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Homesickness for Mexico comes in waves, and for the past few weeks the tide has been high. As a remedy, I tried to list the things I don’t miss. The list is pretty short.

Making do with a makeshift kitchen. We bought some kitchen goods when we got there, and even brought a couple of items along that we didn’t think we’d be able to find (we may be the only people ever to carry a mushroom brush across an international border for purposes other than import), but it was still a pretty bare-necessity kitchen, which gets old when you love to cook and you’re there for six months.

Small gas tank / water tank. Neither gas nor hot water flowed in great quantities, so that it was hard to get the oven up to baking temperatures, and our gorgeous big bathtub filled to only 4 inches of depth before the hot water ran out.

Lack of good Chinese food. We made our own, but once in a while you just want a real Chinese dumpling made by an real Chinese person. There was good Chinese in Mexico City, but not in San Miguel. We went to dim sum several times in the week before we left for Mexico, and again in the week after our return.

The heat. Even in San Miguel, which is at about 6000′ and has weather not dissimilar to San Francisco’s, it can get pretty hot. May and June would have been more comfortable for me if I’d adjusted to the idea that I should just hunker down and stay inside for a few hours each midday.

Limited reading material. I didn’t come close to running through the English language collection at San Miguel’s impressive biblioteca, but still, I sometimes missed having easy access to books that, in the U.S., would have been no farther away than the main library.

Having a child under stress. There’s no question that living in Mexico was great for the munchkin, and she adjusted admirably to being uprooted from the places, people, and cats she knew for what must have seemed to her 3-year-old’s perceptions to be close to forever. Nevertheless, she showed signs of the strain. After all, as much as she liked school, she had no friends there or anywhere who spoke her language. Looking back, we realize that the high incidence of tantrums during those six months was probably not due purely to her developmental stage.

Being far from friends and family. We got a fair number of visitors from home, but there’s no substitute for seeing your mom every couple of months and your closest friends every week.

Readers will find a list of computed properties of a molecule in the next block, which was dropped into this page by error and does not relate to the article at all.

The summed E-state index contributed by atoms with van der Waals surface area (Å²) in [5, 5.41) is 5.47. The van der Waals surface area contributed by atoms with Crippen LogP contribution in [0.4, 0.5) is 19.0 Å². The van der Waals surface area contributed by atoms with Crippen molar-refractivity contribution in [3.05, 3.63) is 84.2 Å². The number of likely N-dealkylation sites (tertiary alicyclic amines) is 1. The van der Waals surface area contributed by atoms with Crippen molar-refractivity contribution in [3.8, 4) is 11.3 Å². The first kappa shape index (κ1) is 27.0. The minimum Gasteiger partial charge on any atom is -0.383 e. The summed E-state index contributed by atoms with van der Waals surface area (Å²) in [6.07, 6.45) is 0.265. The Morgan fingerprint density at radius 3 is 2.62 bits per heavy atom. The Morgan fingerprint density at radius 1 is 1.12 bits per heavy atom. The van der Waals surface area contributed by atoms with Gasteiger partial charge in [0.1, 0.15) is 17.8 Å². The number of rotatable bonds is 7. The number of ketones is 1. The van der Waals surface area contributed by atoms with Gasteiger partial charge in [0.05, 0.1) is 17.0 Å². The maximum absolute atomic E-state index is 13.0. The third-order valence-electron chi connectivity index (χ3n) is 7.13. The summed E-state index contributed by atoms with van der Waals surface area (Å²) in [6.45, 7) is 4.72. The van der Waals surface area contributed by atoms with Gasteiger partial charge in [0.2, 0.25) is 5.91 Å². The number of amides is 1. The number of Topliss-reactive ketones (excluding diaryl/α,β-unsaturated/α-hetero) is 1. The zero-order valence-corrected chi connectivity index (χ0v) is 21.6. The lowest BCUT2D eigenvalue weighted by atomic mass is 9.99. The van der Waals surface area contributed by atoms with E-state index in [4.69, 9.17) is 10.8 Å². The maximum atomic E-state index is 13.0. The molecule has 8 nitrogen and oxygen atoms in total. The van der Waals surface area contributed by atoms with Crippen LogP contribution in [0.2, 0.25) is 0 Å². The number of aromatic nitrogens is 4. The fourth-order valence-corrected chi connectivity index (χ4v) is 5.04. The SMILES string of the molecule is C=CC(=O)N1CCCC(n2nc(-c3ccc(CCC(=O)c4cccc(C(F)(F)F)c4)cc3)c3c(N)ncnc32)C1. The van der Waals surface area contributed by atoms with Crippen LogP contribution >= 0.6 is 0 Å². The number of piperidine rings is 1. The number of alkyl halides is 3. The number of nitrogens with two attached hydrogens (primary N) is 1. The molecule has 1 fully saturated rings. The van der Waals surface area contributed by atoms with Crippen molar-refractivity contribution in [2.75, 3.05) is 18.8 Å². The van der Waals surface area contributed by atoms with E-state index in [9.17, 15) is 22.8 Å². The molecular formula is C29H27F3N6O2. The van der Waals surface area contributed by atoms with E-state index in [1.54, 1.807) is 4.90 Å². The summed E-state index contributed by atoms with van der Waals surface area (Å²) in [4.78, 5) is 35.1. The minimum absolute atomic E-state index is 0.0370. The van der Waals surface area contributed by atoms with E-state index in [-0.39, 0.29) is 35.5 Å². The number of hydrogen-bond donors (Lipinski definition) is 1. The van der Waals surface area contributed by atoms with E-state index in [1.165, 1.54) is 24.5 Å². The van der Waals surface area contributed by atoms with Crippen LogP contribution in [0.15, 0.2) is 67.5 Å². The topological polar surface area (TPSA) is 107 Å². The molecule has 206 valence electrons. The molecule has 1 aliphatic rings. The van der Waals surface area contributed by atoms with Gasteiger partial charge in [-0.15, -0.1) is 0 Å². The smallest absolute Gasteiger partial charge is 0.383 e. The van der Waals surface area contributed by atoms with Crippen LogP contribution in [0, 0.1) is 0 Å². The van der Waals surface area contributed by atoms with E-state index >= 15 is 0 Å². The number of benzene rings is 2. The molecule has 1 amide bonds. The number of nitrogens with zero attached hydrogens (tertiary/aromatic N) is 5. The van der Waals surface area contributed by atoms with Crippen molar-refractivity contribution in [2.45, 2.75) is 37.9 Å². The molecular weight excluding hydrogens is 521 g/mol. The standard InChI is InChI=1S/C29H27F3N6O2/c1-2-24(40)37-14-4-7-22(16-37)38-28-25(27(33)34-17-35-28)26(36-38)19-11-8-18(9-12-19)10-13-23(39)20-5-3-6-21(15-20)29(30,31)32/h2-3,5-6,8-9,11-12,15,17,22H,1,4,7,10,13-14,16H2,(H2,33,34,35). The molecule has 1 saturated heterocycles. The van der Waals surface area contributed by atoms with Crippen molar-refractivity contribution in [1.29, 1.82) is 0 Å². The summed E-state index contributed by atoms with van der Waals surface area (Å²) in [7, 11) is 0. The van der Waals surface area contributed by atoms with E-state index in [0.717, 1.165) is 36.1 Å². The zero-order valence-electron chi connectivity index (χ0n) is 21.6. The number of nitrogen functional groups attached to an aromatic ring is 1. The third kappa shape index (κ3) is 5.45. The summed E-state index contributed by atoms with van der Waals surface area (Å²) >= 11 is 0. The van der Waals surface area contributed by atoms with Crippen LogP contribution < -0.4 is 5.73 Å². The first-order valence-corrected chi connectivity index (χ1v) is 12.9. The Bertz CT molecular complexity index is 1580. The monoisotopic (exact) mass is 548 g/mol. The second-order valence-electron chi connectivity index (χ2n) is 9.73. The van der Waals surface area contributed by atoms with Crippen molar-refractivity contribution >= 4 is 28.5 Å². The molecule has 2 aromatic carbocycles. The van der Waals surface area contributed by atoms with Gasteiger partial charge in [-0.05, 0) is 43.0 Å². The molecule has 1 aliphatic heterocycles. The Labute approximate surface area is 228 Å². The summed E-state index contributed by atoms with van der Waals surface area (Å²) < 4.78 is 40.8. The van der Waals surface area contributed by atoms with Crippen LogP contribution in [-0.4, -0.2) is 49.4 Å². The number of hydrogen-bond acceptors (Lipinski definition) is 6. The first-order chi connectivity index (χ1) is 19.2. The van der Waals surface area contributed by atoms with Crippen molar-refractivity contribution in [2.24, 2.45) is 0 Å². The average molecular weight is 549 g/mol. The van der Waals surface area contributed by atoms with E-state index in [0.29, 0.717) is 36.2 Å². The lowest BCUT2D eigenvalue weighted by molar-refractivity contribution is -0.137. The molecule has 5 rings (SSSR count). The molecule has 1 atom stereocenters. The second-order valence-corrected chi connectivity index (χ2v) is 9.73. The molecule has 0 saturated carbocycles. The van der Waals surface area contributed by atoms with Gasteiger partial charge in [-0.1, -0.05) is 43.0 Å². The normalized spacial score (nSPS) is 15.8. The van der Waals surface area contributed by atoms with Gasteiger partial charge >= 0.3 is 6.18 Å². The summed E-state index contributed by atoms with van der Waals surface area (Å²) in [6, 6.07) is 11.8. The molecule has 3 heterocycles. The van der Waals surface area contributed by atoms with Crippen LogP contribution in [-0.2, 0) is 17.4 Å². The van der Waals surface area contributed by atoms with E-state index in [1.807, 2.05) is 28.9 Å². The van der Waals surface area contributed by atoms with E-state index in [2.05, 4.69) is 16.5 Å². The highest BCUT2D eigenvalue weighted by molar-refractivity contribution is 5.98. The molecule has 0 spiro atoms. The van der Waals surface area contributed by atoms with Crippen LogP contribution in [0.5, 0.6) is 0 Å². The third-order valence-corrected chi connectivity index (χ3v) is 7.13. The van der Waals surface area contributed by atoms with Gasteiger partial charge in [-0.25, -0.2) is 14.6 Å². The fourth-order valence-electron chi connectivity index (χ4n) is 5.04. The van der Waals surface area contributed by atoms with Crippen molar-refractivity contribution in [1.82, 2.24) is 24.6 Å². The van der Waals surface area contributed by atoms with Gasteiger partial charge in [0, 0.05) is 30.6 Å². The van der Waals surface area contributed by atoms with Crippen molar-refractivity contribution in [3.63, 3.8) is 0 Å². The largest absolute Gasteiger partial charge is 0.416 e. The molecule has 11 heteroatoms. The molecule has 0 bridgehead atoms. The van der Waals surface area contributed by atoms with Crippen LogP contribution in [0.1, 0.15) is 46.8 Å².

I can’t help noticing that most of these are not only trivial, but could be mitigated quite easily. Not to mention that they don’t outweigh the many things I do miss (see any entry from July 2010). I guess I’ll just have to wait for this particular wave of Mexico-missing to recede.


I’ve been on study leave this week, and pursuing projects under three categories:

Reading:  From the Palmer Raids to the Patriot Act: A History of the Fight for Free Speech in America, Christopher Finan, and In Between: Memoirs of an Integration Baby, Mark Morrison-Reed. Maybe a book on strategic planning in congregations too.

Spanish: Remember the old days of language lab? Now you get CDs with your textbook–much better. I keep the CDs in the car and do the exercises while I’m driving, but I’d gotten past the chapters that I’d studied, and didn’t understand the grammar the CD was trying to make me practice. So, I’ve gone back to the textbook to review the subjunctive, discover just how much basic conjugation I’d forgotten, and at last learn the imperative properly. That plus some vocabulary about clothes from the same chapter will help me practice with Munchkin as she’s getting dressed in the mornings. Together we’re going to become bilingual.

Cleanup: Okay, this probably doesn’t count as a study leave project. But it is a wonderful feeling. Joy threatened to throw out any of those old boxes of my stuff that were still in the garage come January 1. I welcomed the challenge, knowing I’d never go through them if I didn’t have a firm deadline. Some of them have made several moves with me, unopened; not surprisingly, most of their contents turn out to be completely unimportant. My spiritual guide as I decide what to keep and what to toss: an elderly man at church who said he had a dozen packed file cabinets in his house and never looked into any of them.

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